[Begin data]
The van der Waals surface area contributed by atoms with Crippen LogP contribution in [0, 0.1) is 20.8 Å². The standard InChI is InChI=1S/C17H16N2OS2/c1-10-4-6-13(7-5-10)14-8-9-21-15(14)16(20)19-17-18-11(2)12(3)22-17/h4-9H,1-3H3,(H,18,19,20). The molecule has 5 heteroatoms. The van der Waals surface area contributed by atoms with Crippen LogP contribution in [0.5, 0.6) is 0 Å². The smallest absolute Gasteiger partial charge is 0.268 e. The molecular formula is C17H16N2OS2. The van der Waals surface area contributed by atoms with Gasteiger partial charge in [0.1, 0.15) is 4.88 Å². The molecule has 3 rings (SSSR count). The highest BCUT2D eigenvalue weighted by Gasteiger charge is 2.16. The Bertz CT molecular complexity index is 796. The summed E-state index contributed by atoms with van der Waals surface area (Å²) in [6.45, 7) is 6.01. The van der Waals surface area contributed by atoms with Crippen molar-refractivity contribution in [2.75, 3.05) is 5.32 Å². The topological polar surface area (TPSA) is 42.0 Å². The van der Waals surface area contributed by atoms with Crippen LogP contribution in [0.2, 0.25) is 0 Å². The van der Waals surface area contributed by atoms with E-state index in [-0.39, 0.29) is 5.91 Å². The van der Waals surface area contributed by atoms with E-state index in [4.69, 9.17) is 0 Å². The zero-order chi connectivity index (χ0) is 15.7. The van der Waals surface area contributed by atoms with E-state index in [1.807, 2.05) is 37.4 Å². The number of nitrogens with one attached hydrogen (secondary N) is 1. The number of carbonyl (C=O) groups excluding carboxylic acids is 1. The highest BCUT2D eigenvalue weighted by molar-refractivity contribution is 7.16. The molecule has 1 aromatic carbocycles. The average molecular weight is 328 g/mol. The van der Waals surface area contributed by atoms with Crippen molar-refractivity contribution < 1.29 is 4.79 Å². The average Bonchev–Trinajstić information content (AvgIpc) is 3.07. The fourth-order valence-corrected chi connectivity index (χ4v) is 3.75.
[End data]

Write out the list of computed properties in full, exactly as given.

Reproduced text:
The van der Waals surface area contributed by atoms with Crippen LogP contribution in [0, 0.1) is 20.8 Å². The standard InChI is InChI=1S/C17H16N2OS2/c1-10-4-6-13(7-5-10)14-8-9-21-15(14)16(20)19-17-18-11(2)12(3)22-17/h4-9H,1-3H3,(H,18,19,20). The molecule has 5 heteroatoms. The van der Waals surface area contributed by atoms with Crippen LogP contribution in [0.5, 0.6) is 0 Å². The smallest absolute Gasteiger partial charge is 0.268 e. The molecular formula is C17H16N2OS2. The van der Waals surface area contributed by atoms with Gasteiger partial charge in [0.1, 0.15) is 4.88 Å². The molecule has 3 rings (SSSR count). The highest BCUT2D eigenvalue weighted by Gasteiger charge is 2.16. The Bertz CT molecular complexity index is 796. The summed E-state index contributed by atoms with van der Waals surface area (Å²) in [6.45, 7) is 6.01. The van der Waals surface area contributed by atoms with Crippen molar-refractivity contribution in [2.75, 3.05) is 5.32 Å². The topological polar surface area (TPSA) is 42.0 Å². The van der Waals surface area contributed by atoms with Crippen LogP contribution in [0.2, 0.25) is 0 Å². The van der Waals surface area contributed by atoms with E-state index in [-0.39, 0.29) is 5.91 Å². The van der Waals surface area contributed by atoms with E-state index in [4.69, 9.17) is 0 Å². The zero-order chi connectivity index (χ0) is 15.7. The van der Waals surface area contributed by atoms with E-state index in [1.807, 2.05) is 37.4 Å². The number of nitrogens with one attached hydrogen (secondary N) is 1. The number of carbonyl (C=O) groups excluding carboxylic acids is 1. The highest BCUT2D eigenvalue weighted by molar-refractivity contribution is 7.16. The molecule has 1 aromatic carbocycles. The average molecular weight is 328 g/mol. The van der Waals surface area contributed by atoms with Crippen molar-refractivity contribution < 1.29 is 4.79 Å². The average Bonchev–Trinajstić information content (AvgIpc) is 3.07. The fourth-order valence-corrected chi connectivity index (χ4v) is 3.75.